Internet Payments

Secure & Reliable

Your data is encrypted and secure with us.
Godaddyseal image
VeraSafe Security Seal

Winona Republican Herald Newspaper Archives

- Page 1

Join us for 7 days to view your results

Enter your details to get started

or Login

What will you discover?

  • 108,666,263 Obituaries
  • 86,129,063 Archives
  • Birth & Marriages
  • Arrests & legal notices
  • And so much more
Issue Date:
Pages Available: 18

Search All United States newspapers

Research your ancestors and family tree, historical events, famous people and so much more!

Browse U.S. Newspaper Archives


Select the state you are looking for from the map or the list below

OCR Text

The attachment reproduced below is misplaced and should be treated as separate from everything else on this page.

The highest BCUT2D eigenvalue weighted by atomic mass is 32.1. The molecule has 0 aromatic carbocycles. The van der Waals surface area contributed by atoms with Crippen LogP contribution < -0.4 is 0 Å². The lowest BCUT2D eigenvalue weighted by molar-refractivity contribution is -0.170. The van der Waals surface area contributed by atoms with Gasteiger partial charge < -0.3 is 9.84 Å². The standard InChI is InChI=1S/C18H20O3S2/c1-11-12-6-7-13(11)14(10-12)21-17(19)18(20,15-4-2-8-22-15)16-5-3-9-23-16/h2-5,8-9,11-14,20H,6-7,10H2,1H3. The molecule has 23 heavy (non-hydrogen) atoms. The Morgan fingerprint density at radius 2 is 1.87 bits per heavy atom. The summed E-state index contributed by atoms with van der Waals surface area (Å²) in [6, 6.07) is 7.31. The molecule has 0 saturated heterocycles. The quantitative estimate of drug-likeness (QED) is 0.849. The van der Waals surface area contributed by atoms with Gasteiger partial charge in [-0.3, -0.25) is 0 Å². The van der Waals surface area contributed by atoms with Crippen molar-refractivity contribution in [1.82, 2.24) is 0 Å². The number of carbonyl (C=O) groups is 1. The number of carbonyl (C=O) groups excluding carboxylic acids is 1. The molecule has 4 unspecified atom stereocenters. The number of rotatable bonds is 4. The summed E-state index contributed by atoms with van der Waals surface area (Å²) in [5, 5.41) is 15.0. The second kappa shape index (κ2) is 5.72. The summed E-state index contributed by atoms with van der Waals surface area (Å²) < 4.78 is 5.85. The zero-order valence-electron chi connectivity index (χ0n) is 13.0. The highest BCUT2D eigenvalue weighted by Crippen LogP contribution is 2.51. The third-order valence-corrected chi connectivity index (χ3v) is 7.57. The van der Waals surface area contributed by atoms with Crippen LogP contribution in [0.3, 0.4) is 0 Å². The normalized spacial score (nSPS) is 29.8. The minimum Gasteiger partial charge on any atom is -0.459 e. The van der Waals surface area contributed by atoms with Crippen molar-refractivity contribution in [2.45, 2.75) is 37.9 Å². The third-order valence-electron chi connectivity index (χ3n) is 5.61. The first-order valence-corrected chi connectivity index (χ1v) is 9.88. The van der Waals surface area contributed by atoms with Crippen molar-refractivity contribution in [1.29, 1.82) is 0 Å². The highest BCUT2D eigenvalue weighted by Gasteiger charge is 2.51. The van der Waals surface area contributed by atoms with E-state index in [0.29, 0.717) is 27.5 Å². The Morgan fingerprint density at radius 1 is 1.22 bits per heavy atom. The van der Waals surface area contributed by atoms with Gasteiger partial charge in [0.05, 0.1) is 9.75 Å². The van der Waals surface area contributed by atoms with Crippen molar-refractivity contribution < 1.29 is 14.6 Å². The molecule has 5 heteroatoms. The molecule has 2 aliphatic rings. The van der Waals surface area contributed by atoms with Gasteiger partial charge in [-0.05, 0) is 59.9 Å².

Winona Republican-Herald, The (Newspaper) - February 12, 1947, Winona, Minnesota w EATHER ctoudr kt milder and BOYSCOUTWEEK Soys become] Full Leased Wire News Report of The Associated Press WINONA, MINNESOTA, WEDNESDAY EVENING, FEBRUARY 12, 1947 Member of the Audit Bureau of Circulations VOLUME 46, NO. 303 FIVE CENTS PER COPY EIGHTEEN PAGES Goodland Asks Budget Coal Strike Over Welfare Fund Feared Industry Plans to Reject Royalty Plan July 1 By Harold W. VVurd Forney John- ston, counsel for the National Coal headed back up Capital hll1 today to amplify his conten- tion that a new mine strike is "In- evitable" July i unless: 1. John L. Lewis to give up bin health and welfare royal- ly fund, or 2. Conjrrru cn.ictn a law for- bidding strikes over nuch iiMticn. July 1 is tho date by which the government must return tho feder- ally-seized soft coal mines to private ownership, Johnston, n. Birmingham, Ala., lawyer appearing for the mine opera- tors, told the House labor committee yesterday that a "substantial part" of the coal industry will reject the five-cent a ton royalty which now is building up the United Mine Workers' welfare fund at a rate of J600.000 a week, Ask Labor Act Chancre He suggested that Congress re- move the protection of the Wagner labor relations act from workers who strike over such issues as a welfare fund, closed shop or other "improper objects." Discusslnp the situation with re ports later, tho witness said ho con- sidered a new strike Inevitable July 1 barrinc some intervening step by Lewis or Congress. Johnston was scheduled to ap- pear later today before the Senate labor committee which, like its house counterpart, Li seeking some remedy for industrial strife. Johnston acknowledged yesterday that it would be "difficult" for Lewis to retreat on the royalty Issue. There have been no new moves toward negotiations cither by the BOvernrr.ent or the operators, pend- ing Supreme court decision on the contempt case against Lewis and Nation Observes 138th Birthday of Lincoln Negligence Charged in Auto Death Lincoln From Unknown Youth to Civil War President Oxnam Opposes Public Funds for Parochial Schools the union for engaging in that xtrtkp. Johnston's proposal to the House committee to put in Jeopardy any union which struck over welfare funds or similar Issues would limit "proper" strikes to those over wages and working conditions. Even those should bo classed as "improper" if the public welfare is at stake, the coal association spokesman asserted. Series of Strikes He declared that If unions are per- mitted to force such arrangements on Industry as the TJ.M.W. welfare fund then "Congress Is faced with the reasonable certainty not only of another mine strike but a series of strikes in industry of disastrous pro- portions." Representative A. B. Kellcy (D.- Blshop G. Bromley Oxnam Grand Kapldi, .AUoh. G. Bromley Oxnam of the Methodls an address prepared foi delivery today, declared that use o public funds to suport parochial education "would.seriously, weaken tho public system which is the bulwark of democracy." Speaking at the oil-council fel- lowship luncheon of the Interna- tional Council of Religious Education in session here, Bishop Oxnam de- clared that private education should support Itself. Tho United States Supreme courl Monday, by a five to four vote, ruled that public school funds, raised by taxation, may be used to pay for transportation of children to Cath- olic parochial schools. "Public support for parochial a committee member who sal'd schools would divide the community he had been in the coal business for Into sectarian educational systems years, asked how the coal opera- tors proposed to care for miners welfare problems without such a fund. Johnston replied it would be the responsibility of each company. -Why didn't they do It asked Kelley. Johnston said the idea of welfare funds, social security and tho like was a wholly "modern development" and he didn't "know a single coal operator who isn't anxious to work that Wisconsin 4-H Champ Visits Washington. Washington Laverne P. Hall, Westby. Wls., 20, winner of the 1S46 national chnmplon 4-H club achievement award, said today he is beginning to scan tho "ban- quet news" in hopes "there is some- thing new as the main course." "I hope they case up on the he told reporters, "I think I can stand ham and steaks a little' better." He said he la "dated for abou 50 more speeches at various affair in his honor during the next thre months and added, "I think I wil bear up all right." He camo to Washington yester dny and Is slated to speak at Champion Farmers banquet tonight Hall said arrangements are bclni made for him to meet tho Preslden sometime during his three-day stay here. Hull in In partnership with hi. father on a 225-ncro dairy fnrm owns personally 40 head of Jcrsej cattle, and Intends to attend the University of Wisconsin on a schol- arship. and destroy tho unity essential as democracy faces the totalitarian threat to ho said. Pointing out that democracy gives to private institutions full freedom, tho New York bishop asserted "such proper freedom should not include public support." "If parents have the natural right to determine tho education of their children, a privilege this nation Kindly gives, it follows that parents who refuse the benefits of these splendid educational opportunities the nation gives In its public sys- :cm, should pay for such private education as they insist he said. Power Curtailed to All of Britain As Fuel Crisis Mounts London The 'ministry of fuel and power announced By Arthur L. Edson tall, home- ly man was writing his autobiog- raphy. He wasn't very well known. Three pages would tell the whole story. The last paragraph said: "If any personal description of me is thought desirable, it may be said I am in height, six feet, four Inches, nearly; -Jean in flesh, weigh- ing, on an average, 180 pounds; iijy, un U4A j.uu ijuuuuo, today that domestic electricity restrictions would be extended dark complexion with coarse black throughout the country tomorrow, hair, and gray other marks or brands That autobiography, written in 1859, helped get Abraham Lincoln The dally cuts will be for five hours' a. m. to a., m., and from. p. m. to p. m., except! In the southwest, where they will be from----------------------------------------------- 9 to noon and from 2 to 4 p. m. Drastic street lighting reductions, amounting to blackout conditions, also will bo Imposed by night. The ministry simultaneously ap- pealed to gas consumers to "get down to really serious economy" to assure supplies for essential indus- ries, Including bakeries. Between and workers were estimated by a board if trade spokesman to have been hrown out of jobs, many onto the dole, by Britain's coal crisis. While Prime Minister Attlee sum- moned his cabinet to consider offl- ial reports that the drastic powerj hutdown affecting more-than ha f England's factories had fallc hus.far to help in building up co tockpiles at electric generatin lants, these were the principal de elopments In-the desperate Indus trial crisis: 1. The fuel ministry officlall warned power firms outside the 38 ounty "blacked out" area las night that power restrictions wou] ave to be extended to the whol ountry, More Snow Falls elected. year. President the following St. Paul Rejects Plan to Permit Teachers Raise St. Paul citizens yesterday voted rejection of a city charter amendment which would have enabled the city council to raise funds to increase salaries ofiBloomlngton, III., Pantagraph, wa And today, on the 138th anniver- sary of Lincoln's birth, the original manuscript was presented to the Library of Congress. Saw Possibilities The Rev. Robert Dale Richardson of Medford, Mass., made the pre- sentation. Richardson is the great grandson of Jesse W. Fell, who per- suaded Lincoln to write the auto biography. Fell, onetime publisher of th Driver in Crash North of Wabasha Waives Hearing1 Wabasha, man Deltclhoff, Rlchland Center Wis., charged with criminal negli- gence in the auto death Tuesday o his wife, was at Glcncoc, Minn., to- day where the two had planned to attend a wedding and arrangements were being made to take his wife', body there Thursday. Deltelhoff was taken to Glencoe last night by two nephews, who posted for him the bail set by Justice of the Peace Charles Wolfe of Kellogg after the man waived preliminary examination and was bound over to the May term of dis- trict court. Coroner E. B. Wise, Wabasha, said today that there will be no Inquest. Mrs. Deitelhoff, 48, was killed when the car in which she was rld- ng struck another car head-on nnd she was hurled to the pavement. The accident occurred at H a. m. yesterday .tea miles north of here and the highway patrol and Sheriff Jolin Jacobs of Wabasha were con- tinuing an Investigation today. Driver of the other car, DeWitt Lovelace, Minneapolis salesman, said that he saw the Deitelhoff auto swerve to the .wrong side of tho pavement and that he then edged his car off onto the shoulder and stopped, in an attempt to avoid the crash. However, the auto drove 2. Fresh snow falls and wintry ales Immobilized millions of ton coal loaded on rallroa ars and 125 ships. Snow drift olated dozens of villages in th Midlands and nothern England an 10 Royal Air force planned tc rop ten tons of food today in th taffordshire area, 3. The government ordered ou oops to clear snow-blocked high ays and railroads. The navy wa iported considering the use o adar-equippcd patrol boats to cs Continued on Page 8, Column 5 BRITAIN 'ortion of Cliffs of >over Tumble Into Sea Dover, quarte: a million tons of white cliffs o over tumbled into the sea las: ght. Cold weather completed the eakcnlng of the yards ng, 30 feet deep and 200 feet high was shelled intensively dur- ing the war. Father Signs Warrant Charging Son With Theft Catholic Church at Hugo Burns Mian. Fire gutted the Catholic church of Hugo today Origin of tho blaze, discovered at 2 a. m. by a passing truck driver was not determined. Unable to cope with the fire, the Hugo fire department called for help from Forest Lake nnd White Bear. When the fire was extinguished, only the brick walls and CO-foot cplrc were Ic.'t, Minneapolis Warehouse Destroyed by Fire Minneapolis Fire swept the warehouse of Brcdc. Inc.. makers of display materials and decora- tions, at 1720 New Brighton road itKliiy. An official Raid tho loss might run between nnd Ira KcndrJck (left) and Son Detroit Horace Kcndrick, younger Kendrick led two gunmen 24, held by police on an armed rob- into the family living room Decem- ber 18 and waited while they collect- bory warrant signed by his father, oday awaited trial with the older ed the father's life savings. man's parting words still ringing in said the son had a record of six arrests since 1939. "I'm sorry 53-year-old Ira Ktndrick had said just before of- statlon, both men wept as Horace fclally accusing his son of partici- begged his father not to sign the atlnp In a theft from tho fam- complalnt and promised to home. "I've done everything ouki for you all your life, and now But the elder Kendrick only sot Tho complaint charges that tho slowly from tho room. public school teachers. The proposition clear margin but failed of the- 60 per cent majority required for adoption. The complete unofficial count gave votes for the amendment and 30.688 against it. Thus, the amendment received slightly less than 53 per cent of the total vote. The special election wan the di- rect result of a strike of public school teachers which kept the city's schools closed for five weeks last among the first to see possibilities in Lincoln. Pell was: In the East in 1858, when Lincoln was debating Stephen A Douglas. Everyone knew Douglas, of course But who was this fellow Lincoln? Pell question so often that when he got home he asked Lincoln to write some sort of auto- biography. Lincoln at first said nothing do- ing. But he finally sent a rough draft to be used as background for November and December. An agree a ment under which the strike was suspended called for an amendmcn of the charter to permit expendl ture of per capita annually for school purposes and for other municipal government act! iy. The current per capita ilon is of which approximately J13 goes for education. Immediately after the election re- sult became known, John McCorine- loug, chairman of the city charter commission, said the commission would meet tomorrow afternoon to consider a new finance amend- ment nnd the setting up of a schoo' board. (The city council now acts as a board of education.) Krug Planning Flight to Tokyo of the riterior J. A. Krug announced to- day he will fly to Tokyo to confer with General Douglas MacArthur m United States responsibilities in 'aeiflc islands. Krug will visit Samoa, Guam and Okinawa on the way to Japan. He vill leave next Tuesday In an army ransport command plane. Krug will be accompanied by army nd navy officers and by several In- crlor department executives, In- luding H. Rex Lee, assistant dl- ector of the division of territo- es and Island possessions, Asslst- nt Secretary C. Glrard Davidson, nd Carl ton Skinner, director of in- ormation. Krug will return to Hawaii Febru- ry 26. The party will spend four -lays in he Hawaiian islands, and will leave or Washington March 2. With. the autobiography was a note saying, "There is not much of that it, for the reason, I suppose, there Is not much of Widely Reprinted Lincoln related how both his par- ents were born In Virginia, How the family moved from Virginia to Kentucky to Indiana to Illinois. How Lincoln grew up "with many bears and other wild animals still in the woods." How his education was limited. How he got in the Blackhawk how he was elected a captain. How he went to the state legislature, and later to Congress. Fell sent the manuscript to Jos- eph L. Lewis of Westchester, Pa., with the suggestion that a sketch be prepared for publication .in Pennsylvania newspapers. That sketch first appeared !n the Chester County Times of February 11, 18SO. Widely reprinted, It helped make Lincoln better known and became 'a most important, if not a deter- mining in his election. Idle to Honor Lincoln Scranton, Pa. Pennsylva- into the parked car head-on, h told authorities. Neither driver received seriou injuries. Lovelace was back In Min neapolis today. According to authorities, the roa is straight and level at the point o Impact. There was no ice on th pavement, they-said. Mrs. Deitclhoff was a resident o Glencoe before her marriage an funeral services will be. conductc for her there Friday. If convicted, Deitelhoff woul face a prison term of from one t five years or a fine of or both Arnold Hatfield, Wabasha count attorney, said. Civil War Vet 100 budget recom- A Minnesota drummer in the Civil war, Albert Woolson, Tues- day celebrated his 100th birth- day at Duluth, Minn., with a kiss from liLs wife as he read a congratulatory telegram from President Truman. (A.P. Wire- photo to The Republican-Her- ald.) Chinese Dollar Steady at To One U. S. Shanghai The Chinese dol- ar held steady at to one Am- erican dollar today ns Generalissimo Jhiang Kai-shek told tho Kuomlii- ;ang central executive committee ;hat the government was able to cope adequately with the nation's haky financial condition. No one was able to explain the Chinese dollar's recovery yesterday rom ail nil-time low of to me IT. S. dollar, nor its stability at to one today while Chiang and his closest advisers conferred 11 Nanking. Informed sources said the general- ssimo was confident the financial risis would ba controlled, but of- ifered no details. Meanwhile, Communist troops made a second attack on the rail town of Tunghsien, 13 miles east of Pelplng, seizing the East station and pushing toward the South sta- tion, through which passes the Pel- plng-Tlentsln railway. ju f---- J. tiitioji j _ _B _, _ nla's anthracite mines are idle to-i VirOQUa vVoitian to rfoir AfifnVinm _ _ day in honor of Abraham Lincoln's birthday. Today, too. Is the 67th birthday of President John L. Lewis of the A.P.L.-United Mine Workers union. But, Lewis says, the men are taying away from the pits because t's Lincoln's his.'servo it. Be 101 Saturday Viroqua, Wis. Mrs. Lucy Grubb will celebrate her 101st birth- day anniversary February 15 and said today that simple living was the reason she was here to ob- Visconsin Vet indorsed for Congress Race By Arthur By.slrom Watertown, 32-year- old navy veteran, Glenn Davis, Wau- kesha, will receive the support and backing of the Republican party of Wisconsin in his bid for the G.OJP. nomination for representative from the second district in the special primary April 1. Davis, an. attorney and former assemblyman who quit the Icglsla- lure In 1942 to enter the navy, won the endorsement of the second dis- trict Republican caucus here yes- terday on the first ballot. As a result, he will enter the Republican primary opposed by only two G.O.P. candidates, Harry Saut- ioff, a former Progressive, and Ar- thur Lowe, both of Madison. His other two opponents, Mllo K. Swan- ton, secretary of the Wisconsin iouncjl of Agriculture, and David Bogue, Portage, who long has been dentifled with Republican politics, withdrew as candidates after they ailed to gain support nt the con- ;ention. No Democratic candidate is yet has announced his candidacy. ?ho primary will be April 1 and he special election to fill the va- nncy caused by the death of Rcp- esentatlvc-Elect Robert K. Henry, Republican, Jefferson, April 22. 7ourth of Town )estroyed by Fire Mountain View, ourth of the business district of his remote north-central Arkansas own with a population of about ,500 was destroyed by fire ycstcr- iy. Volunteers formed bucket brigades o aid the town's small flre dcpart- icnt, hampered by near-zero tem- cratures that froze water pipes, in ringing the blaze under control. No ono was reported injured by c fire, which started when an il burner exploded In a barber Largest in History of Wisconsin More Funds for LT. of W., Teachers Colleges Sought1 By Arthur Bystrom Mndlson, Wls. Governor Walter S. Goodland recommended to the IcRjslnture today that largest amount in the state's appropriated to run the state !n the 1347-13 bi- cnnlum. The governor's mcndation Is more than? the 1345-47 crating cost and is more than the csti- mated Income trie next years of npproxl-j matcly 000. As it Is estl-l mated that there! will be an unnp-[ propriatcd sur-1 3lus at the end' of the 1047 fiscal Wolfcr 'car of approximately will nave to be taken In from some new source such as ad- ditional taxes to meet the deficit. The governor indicated he would discuss this matter at a later date. Kcquctls Reduced Governor Goodland declared that budget requests submitted by the various departments and agencies were approximately "Deducting the requests for building the governor said, "and Improvements amount- ing in the aggregate to which I am not considering at this time, leaves a net total of. requests for operation of approximately I have cut the latter total by approximately leaving a net total recommended by me or I have added to this total for veterans' benefits." The governor sold he was recom- mending 'or the blennlum for the veterans benefits because he considered it imperative that they be provided for. "Three million dollars Is required to keep the postwar veterans re- (Conllnucd on Pace 10, Column 4) GOODLAND lop. No Immediate estimate or amage was available. The same business area was gut- i a. 111; atViyiV ILL i. I ted by fire 11 years ago. M. W. Airlines Plans La Crosse, Rochester Stops Northwest Air- lines will resume rcg'ular llights to La Crosse, Wis., March 1 for the first time since 1926, Remy H. Lud- Wig, district today. traffic manager said Northwest's main line passes di- rectly over the La Ctosse airport. The La Crosse schedules will In- clude three eastbound and two west- bound flights daily, Ludivlg said. Talmadge Is Legal Governor of Georgia, District Judge Rules Water Main in Kenosha Breaks Kenosha, gallons of waK-r swept down Shcrldnn road nrar tho main busi- ness district yesterday after a 12- inch water mnln broke. James W. Meyers, wntor depart- ment superintendent, s.ild the mis- hap took place in one of the city's oldf-st, mains. Wnter gashed from the broken pipe for 30 minutes at the rate of Rallons a minute. carving n. hole J5 feet in diameter and six feet deep in the earth at the site of the break. Sand and mud were deposited along a two-block stretch by the rushing water, and a coal yard and the basement of the Wisconsin Gas S; Electric Company service building flooded. Police rerouted IralSc for more than two hours after the wntcr was brought under control while street crews worked to remove a four Inch layer of Ice and mud from the pavement. Wisconsin Vote on Daylight Time Denied Madison, move by Senator Brown move iR.-Oshkosh) to By Romncy Wlicclcr McDonough, Talmadgc was declared Georgia's legal governor today by Su- perior Court Judge Walter Hcndrix in a suit brought by Lieutenant Governor M. E. Thomp- son, who challenges Tal- madge's. right to the of- fice. Thompson's attor- neys announced imme- diately that they would appeal the decision to the state supreme court. A superior court in of the flights will stop at Roches- ter, Minn. The planes also will make stops at New York, Detroit, Milwaukee, I Georgia Is similar to a Madison and Minneapolis, and one United States district court, but appeals on matters concerning In- terpretation, of the state constitution may be taken directly to the su- preme court. It was the second de- cision within a. week on Iowa Farmer Found Frozen to Death Thompson, frozen body of Roy Burke, 53, was found to- day by a searching party only 50 feet from his farm home which he tried to reach on foot last Thursday after his car stalled in a snowdrift. The body was partly buried in the snow and Burke's dog stood watch nearby. Burke's was the 13th death attri- buted to last week's blizzard. the governorship. Su- Herman Talmadge perlor Judge Claude H. Porter had previously ruled at Borne, Ga., that Thompson was the act- Ing governor. Talmadge was not a party to this suit, however. It was brought by Thompson to force members of the pardons and parole board 'to give him certain, bu-dgetary information as acting governor. Talmadge charged that the Rome decision "patently collusive" and that he had no knowledge that it was being called for hearing. It has already been appealed to the state su- preme court and a hearing set for March 10. Talmadge, who based his claim to the office on Ills election by the legislature to the term his father, Eugene Talmadge, was prevented by death from taking, was Jubilant over today's court vic- tory. Thompson said the next decision remained with the state supreme court and "the people are entitled to the earlier possible decision." In Salt Lake City, Ellis Arnall, who as gover- nor first challenged Talmadge's right to the of- fice, and later resigned turning the office over to Thompson, said the effect of the superior court decision "Is not important." He added that he was still convinced the supreme court would uphold Thompson. In a decision Judge Hendrix said "It is clear that the general assembly has the right to decide when there was no election by the people. It did decide that on account of the death of the governor-elect there had been no election by .the people. In our opinion the constitution then put the duty and responsibility on it to elect and install a governor. This duty and re- sponsibility it decided as it saw fit. When it (the legislature) acts within its authority, courts can- not interfere. permit Wisconsin residents to cist an- advisory vote April 1 on whether they desire daylight savins time lost out in the state senate today. Although Brown's plan, submitted in the form of a resolution, was favored by a 16 to 13 vote It lacked the necessary two-thirds majority for Immediate consideration. The resolution therefore ROCS to a cora- mittcc and for nil intents and pur- poses Is dead as ic can not come jack from committee in time for the question to be placed on Uie April 1 ballot. Weather FEDERAL I'OKKCAST Winona MoMly cloudy. V.H.M somewhat milder temperatures, to- night nnd Thursday. Low tonisrht 25 to 28; hlRh Thursday 36 to 40. Minnesota: Partly cloudy tor.lRht and Thursday with occasional light snow north Thursday and In north- west tonight. Colder north Thurs- day afternoon. Wisconsin: Partly cloudy with llLUc change In temperature to- night. mostly cloudy. Oc- casional liRht snow extreme north, LOCAI, WEATHER Official observations for the 2-t hours ending at 12 in. Maximum, 35; minimum, 20: noon, 33; precipitation, none: sun sots to- night nt sun tomorrow at TEMPERATURES ELSEWHERE Max. MJR. Per. Oli Chicago 32 Los Angeles Miami G.'i Paul New Orleans fiO New York HT u'7 Seattle -is Washington. 31 Winnipeg 11 9 ;